Day 1: Upon our arrival in Vancouver, the class set out to explore the Yaletown neighbourhood. With readings by Trevor Boddy and Charles Montgomery in mind, we were asked to critically analyze Vancouver’s built landscape in order to discover what elements of ‘Vancouverism’ are currently present in the city. For those unfamiliar with the term Vancouverism, Montgomery would describe it as “Futureville,” with vibrant streetscapes and mixed-use developments. The landscape is characterized by slender condo towers intertwined with greenspace, allowing for the densification of the urban downtown population.
Boddy takes a more critical approach to Vancouver’s recent condo developments. He suggests this urban area is more like a “resort”, turning condo units into commodities, resulting in an exclusive, high class market that inhibits middle and lower classes from living in the urban core. Creating a dense, compact city allows people to live, work, and play in a small area without the use of a car. However, only a fraction of Vancouver’s population is able to do this because the downtown market is too expensive. Boddy also comments on the fact that conversions of buildings from commercial to residential uses has limited the amount of office space in the downtown core. This forces downtown residents to commute to the periphery to work. As a result, he argues the creation of “reverse commuters” counters what the compact city was originally supposed to accomplish. While walking through Yaletown, the affluence of the area was striking. The area features vibrant and lively streetscapes lined with cafes, posh restaurants, bars and boutiques.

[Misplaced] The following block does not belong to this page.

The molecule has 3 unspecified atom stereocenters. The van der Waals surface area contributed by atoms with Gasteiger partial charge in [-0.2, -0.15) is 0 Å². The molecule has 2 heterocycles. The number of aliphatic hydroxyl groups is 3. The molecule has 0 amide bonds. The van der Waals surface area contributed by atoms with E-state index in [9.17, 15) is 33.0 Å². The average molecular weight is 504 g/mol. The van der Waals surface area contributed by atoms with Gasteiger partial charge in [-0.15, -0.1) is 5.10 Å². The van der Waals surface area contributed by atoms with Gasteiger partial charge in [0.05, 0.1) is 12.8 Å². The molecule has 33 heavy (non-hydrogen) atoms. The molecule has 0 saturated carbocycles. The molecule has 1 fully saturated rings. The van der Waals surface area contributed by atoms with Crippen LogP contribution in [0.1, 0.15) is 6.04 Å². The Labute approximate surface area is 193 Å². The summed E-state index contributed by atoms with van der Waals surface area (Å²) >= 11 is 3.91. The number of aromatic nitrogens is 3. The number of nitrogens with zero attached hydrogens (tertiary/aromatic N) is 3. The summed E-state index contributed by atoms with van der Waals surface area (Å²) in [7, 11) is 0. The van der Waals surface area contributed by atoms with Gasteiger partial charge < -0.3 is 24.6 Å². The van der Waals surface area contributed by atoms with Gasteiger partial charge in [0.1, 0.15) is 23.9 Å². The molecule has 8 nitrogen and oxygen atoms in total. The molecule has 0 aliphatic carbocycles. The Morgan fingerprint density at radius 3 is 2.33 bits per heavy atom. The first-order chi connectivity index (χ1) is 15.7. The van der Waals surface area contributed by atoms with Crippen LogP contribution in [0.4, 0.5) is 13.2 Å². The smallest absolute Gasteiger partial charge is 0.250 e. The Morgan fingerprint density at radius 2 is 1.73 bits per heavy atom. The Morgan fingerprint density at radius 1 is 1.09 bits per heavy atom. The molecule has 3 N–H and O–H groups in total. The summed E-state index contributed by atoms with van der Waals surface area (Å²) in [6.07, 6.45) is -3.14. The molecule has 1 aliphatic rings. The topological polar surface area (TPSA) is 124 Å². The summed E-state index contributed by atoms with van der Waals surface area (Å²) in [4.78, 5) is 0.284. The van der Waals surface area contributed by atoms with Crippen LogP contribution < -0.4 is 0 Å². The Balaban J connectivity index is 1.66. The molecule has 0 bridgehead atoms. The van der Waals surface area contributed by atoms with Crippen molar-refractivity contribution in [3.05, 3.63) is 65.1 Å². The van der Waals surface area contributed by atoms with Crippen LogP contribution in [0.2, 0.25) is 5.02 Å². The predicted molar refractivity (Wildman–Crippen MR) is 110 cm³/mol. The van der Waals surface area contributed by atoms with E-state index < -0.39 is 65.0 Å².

What was less apparent, however, were the massive condo towers above the street. This “tower and podium” style of development is central to Vancouverism as it is less intrusive to pedestrians. and contributes to the walkability of the city. According to Montgomery, over two thirds of trips made in downtown Vancouver are by foot, bicycle and transit. This was also apparent while traversing Yaletown. With the “density with amenity” concept in mind, we noticed that there was a significant aspect of the landscape that was absent--grocery stores. The only full service grocery store in Yaletown is Urban Fare, an upscale grocer that is affordable primarily to the upper class. The landscape promotes environmental sustainability, but is unaffordable for middle class residents.